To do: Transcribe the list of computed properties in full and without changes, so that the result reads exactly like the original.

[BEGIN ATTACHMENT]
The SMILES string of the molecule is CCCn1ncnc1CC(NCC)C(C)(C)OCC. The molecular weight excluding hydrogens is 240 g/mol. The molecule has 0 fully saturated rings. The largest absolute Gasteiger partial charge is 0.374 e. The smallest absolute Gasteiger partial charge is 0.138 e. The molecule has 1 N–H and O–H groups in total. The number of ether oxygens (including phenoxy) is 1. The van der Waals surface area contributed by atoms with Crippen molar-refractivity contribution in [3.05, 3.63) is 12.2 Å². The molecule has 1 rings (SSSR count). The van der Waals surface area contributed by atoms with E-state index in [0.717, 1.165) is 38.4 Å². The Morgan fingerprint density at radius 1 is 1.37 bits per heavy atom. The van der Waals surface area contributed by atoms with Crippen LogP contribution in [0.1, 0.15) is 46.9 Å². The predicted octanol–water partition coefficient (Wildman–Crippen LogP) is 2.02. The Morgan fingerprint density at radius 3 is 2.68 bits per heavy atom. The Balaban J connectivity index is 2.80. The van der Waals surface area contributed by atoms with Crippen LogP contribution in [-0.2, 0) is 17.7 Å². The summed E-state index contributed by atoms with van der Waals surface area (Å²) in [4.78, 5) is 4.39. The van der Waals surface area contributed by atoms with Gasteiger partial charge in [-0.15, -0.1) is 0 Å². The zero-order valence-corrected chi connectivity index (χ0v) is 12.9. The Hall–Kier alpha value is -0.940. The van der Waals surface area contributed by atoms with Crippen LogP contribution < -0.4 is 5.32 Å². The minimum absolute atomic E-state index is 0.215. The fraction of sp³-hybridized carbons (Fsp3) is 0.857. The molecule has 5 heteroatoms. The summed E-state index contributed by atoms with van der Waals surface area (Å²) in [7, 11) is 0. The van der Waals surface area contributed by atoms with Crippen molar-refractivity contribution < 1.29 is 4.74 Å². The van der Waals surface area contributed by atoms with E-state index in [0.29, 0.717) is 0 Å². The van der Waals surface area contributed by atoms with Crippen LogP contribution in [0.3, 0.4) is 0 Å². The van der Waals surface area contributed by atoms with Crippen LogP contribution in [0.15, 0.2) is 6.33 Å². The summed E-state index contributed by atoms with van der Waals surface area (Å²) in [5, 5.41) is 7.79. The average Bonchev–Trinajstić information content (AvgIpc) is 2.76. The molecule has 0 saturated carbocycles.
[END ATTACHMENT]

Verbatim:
The SMILES string of the molecule is CCCn1ncnc1CC(NCC)C(C)(C)OCC. The molecular weight excluding hydrogens is 240 g/mol. The molecule has 0 fully saturated rings. The largest absolute Gasteiger partial charge is 0.374 e. The smallest absolute Gasteiger partial charge is 0.138 e. The molecule has 1 N–H and O–H groups in total. The number of ether oxygens (including phenoxy) is 1. The van der Waals surface area contributed by atoms with Crippen molar-refractivity contribution in [3.05, 3.63) is 12.2 Å². The molecule has 1 rings (SSSR count). The van der Waals surface area contributed by atoms with E-state index in [0.717, 1.165) is 38.4 Å². The Morgan fingerprint density at radius 1 is 1.37 bits per heavy atom. The van der Waals surface area contributed by atoms with Crippen LogP contribution in [0.1, 0.15) is 46.9 Å². The predicted octanol–water partition coefficient (Wildman–Crippen LogP) is 2.02. The Morgan fingerprint density at radius 3 is 2.68 bits per heavy atom. The Balaban J connectivity index is 2.80. The van der Waals surface area contributed by atoms with Crippen LogP contribution in [-0.2, 0) is 17.7 Å². The summed E-state index contributed by atoms with van der Waals surface area (Å²) in [4.78, 5) is 4.39. The van der Waals surface area contributed by atoms with Gasteiger partial charge in [-0.15, -0.1) is 0 Å². The zero-order valence-corrected chi connectivity index (χ0v) is 12.9. The Hall–Kier alpha value is -0.940. The van der Waals surface area contributed by atoms with Crippen LogP contribution < -0.4 is 5.32 Å². The minimum absolute atomic E-state index is 0.215. The fraction of sp³-hybridized carbons (Fsp3) is 0.857. The molecule has 5 heteroatoms. The summed E-state index contributed by atoms with van der Waals surface area (Å²) in [7, 11) is 0. The van der Waals surface area contributed by atoms with Crippen molar-refractivity contribution < 1.29 is 4.74 Å². The van der Waals surface area contributed by atoms with E-state index in [0.29, 0.717) is 0 Å². The van der Waals surface area contributed by atoms with Crippen LogP contribution in [0.3, 0.4) is 0 Å². The van der Waals surface area contributed by atoms with Crippen LogP contribution in [0.15, 0.2) is 6.33 Å². The summed E-state index contributed by atoms with van der Waals surface area (Å²) in [5, 5.41) is 7.79. The average Bonchev–Trinajstić information content (AvgIpc) is 2.76. The molecule has 0 saturated carbocycles.